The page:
I agree that if we are compassionate, and understand the roots of suffering in craving and attachment, and appreciate the brief finitude of life, that will have some bearing on how our lives should be organized socially to reduce human suffering and advance human happiness. The idea that here should be some privileged class of enlightenment seekers, while everyone else grinds away and waits for their chance in a future life, doesn’t make much sense any more.
I am glad for Ajahn Brahmali’s post, and really can’t add anything useful to the comments, above.
What I can add is a recent discussion with a friend/sensei of mine, who is an academic, and a clinical psychologist. We were discussing consciousness, and he mentioned to me that his wife is an identical twin. When his wife was having a hospital surgery as a child to remove a lesion on her stomach, her sister ( who was swimming at the beach and with other relatives) began to hold her side, and complain of terrible pain, at the exact time that the other twin’s surgery began. She had no idea that the surgery was taking place at that time. He told me there are multiple examples of telepathy that he has witnessed living with his wife and her relationship with her twin. My friend is a serious man and not prone to suffer foolish ideas.
What does this story mean to our discussion? Maybe nothing. But, as a scientist, my friend is very interested in what may have caused these twins, separated by distance, and knowledge, to suffer the same pain in the same location of their bodies, at the exact same time.
There is a science to this question it seems to me, and it will be great if we one day know the answers to these questions. Rebirth is integral to the Buddha’s teaching, and a necessary aspect, I believe, as part of saddha on this Path. Science may one day have answers to these important questions, and my friend who is an academic and a published scientist is asking these kinds of questions.
There are no doubt many things we still do not understand about the workings of the human mind, and that await further investigation and discovery. It would be interesting if it turned out that people who have a common biological origin have especially close psychological interactions across distances. It seems to me that would be some evidence that psychological function and physiology are closely connected.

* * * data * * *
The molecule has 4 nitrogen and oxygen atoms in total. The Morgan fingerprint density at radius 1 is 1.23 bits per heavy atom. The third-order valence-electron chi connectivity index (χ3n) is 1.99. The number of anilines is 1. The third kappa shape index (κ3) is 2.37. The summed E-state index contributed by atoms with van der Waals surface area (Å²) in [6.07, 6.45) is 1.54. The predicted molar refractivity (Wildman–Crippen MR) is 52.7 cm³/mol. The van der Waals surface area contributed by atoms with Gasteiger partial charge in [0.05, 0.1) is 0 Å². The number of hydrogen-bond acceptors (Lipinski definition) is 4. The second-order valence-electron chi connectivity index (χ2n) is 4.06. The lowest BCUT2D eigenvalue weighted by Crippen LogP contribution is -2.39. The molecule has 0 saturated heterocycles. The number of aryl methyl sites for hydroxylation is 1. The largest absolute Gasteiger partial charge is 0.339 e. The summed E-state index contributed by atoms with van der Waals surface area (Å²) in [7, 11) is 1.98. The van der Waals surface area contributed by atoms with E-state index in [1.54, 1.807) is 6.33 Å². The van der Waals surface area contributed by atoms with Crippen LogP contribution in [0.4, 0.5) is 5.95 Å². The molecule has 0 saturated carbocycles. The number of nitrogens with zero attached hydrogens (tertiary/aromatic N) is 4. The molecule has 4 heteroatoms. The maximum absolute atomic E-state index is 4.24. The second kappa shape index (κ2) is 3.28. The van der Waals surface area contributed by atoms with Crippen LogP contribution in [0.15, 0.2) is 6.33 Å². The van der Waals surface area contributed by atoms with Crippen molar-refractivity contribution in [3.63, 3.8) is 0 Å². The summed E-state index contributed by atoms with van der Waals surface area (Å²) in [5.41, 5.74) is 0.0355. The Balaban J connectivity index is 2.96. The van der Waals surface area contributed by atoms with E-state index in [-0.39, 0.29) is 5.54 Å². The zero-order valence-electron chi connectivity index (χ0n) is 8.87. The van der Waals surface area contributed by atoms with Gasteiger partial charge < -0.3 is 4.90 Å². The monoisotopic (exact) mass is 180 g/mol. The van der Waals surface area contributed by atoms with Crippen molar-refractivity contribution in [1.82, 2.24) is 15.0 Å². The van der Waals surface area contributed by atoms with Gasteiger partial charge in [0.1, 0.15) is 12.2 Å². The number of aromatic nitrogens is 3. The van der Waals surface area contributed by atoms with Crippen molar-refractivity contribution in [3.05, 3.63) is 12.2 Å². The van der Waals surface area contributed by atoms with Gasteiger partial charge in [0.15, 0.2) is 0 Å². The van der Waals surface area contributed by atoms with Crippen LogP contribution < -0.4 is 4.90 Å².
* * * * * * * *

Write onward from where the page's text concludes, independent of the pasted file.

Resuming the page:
Quantum entanglement does yield correlated measured outcome across space and time without transmission of information. And although measurable it’s a quality that remains elusively intangible even to the point of non-materialism. We can’t show each other entanglement–only the evidence of its passing. Hmm. Perhaps that goes into the formless existence.
You mentioned earlier that nibbana is to be considered merely as a mental state in which there are no views and beliefs. If this is the case, in a materialistic world-view which considers mind as a product of matter, drugs and substances that affect the mind to induce such a state is all that is needed. And there are lots of groups out there with such a view.
But, if nibbana is understood as the culmination of an ascetic’s path who renounces the world, purifies the mind, attains transcendental knowledge and complete liberation from all suffering, then there is no shortcut. And I think this path depends on Right View. I won’t use scare quotes, sorry
We are actually in full agreement here…
The hardening that I mentioned happens when some doctrine that tries to explain reality as ‘pure and good’ takes over one’s mind and then the suffering in the world is dismissed as either fatalistic or chaotic. It’s not very pleasant to be at the receiving end of such arrogant dismissal.
But isn’t this just a Utopian dream ? And how do we understand things that are more cruel than the weariness of workers ? Like children who are victims of horrifying brutality ? Or people who are forced to carry the burden of too many diseases ?
We can’t carry the misery of the world on our shoulders, but IMO, the Buddha’s teaching is a way to attain transcendental insight that answers these fundamental questions, and thus be liberated.
Yes I agree about the importance of the ascetic path. But think of it this way:an Olympic champion runner has to train for years to reach that level of perfection. Even though he is perfecting his body, it doesn’t follow that he can become a champion runner just by taking a pill.
Again it’s kind of funny how we deify scientists. Because someone is a gifted mathematician (what physicists basically are) it is suddenly important what they have to say about god?? (Leibniz, Schrödinger, Bohr…)
Why not the gifted architect, or the gifted linguist? We might be more Pythagorean in this regard than we know.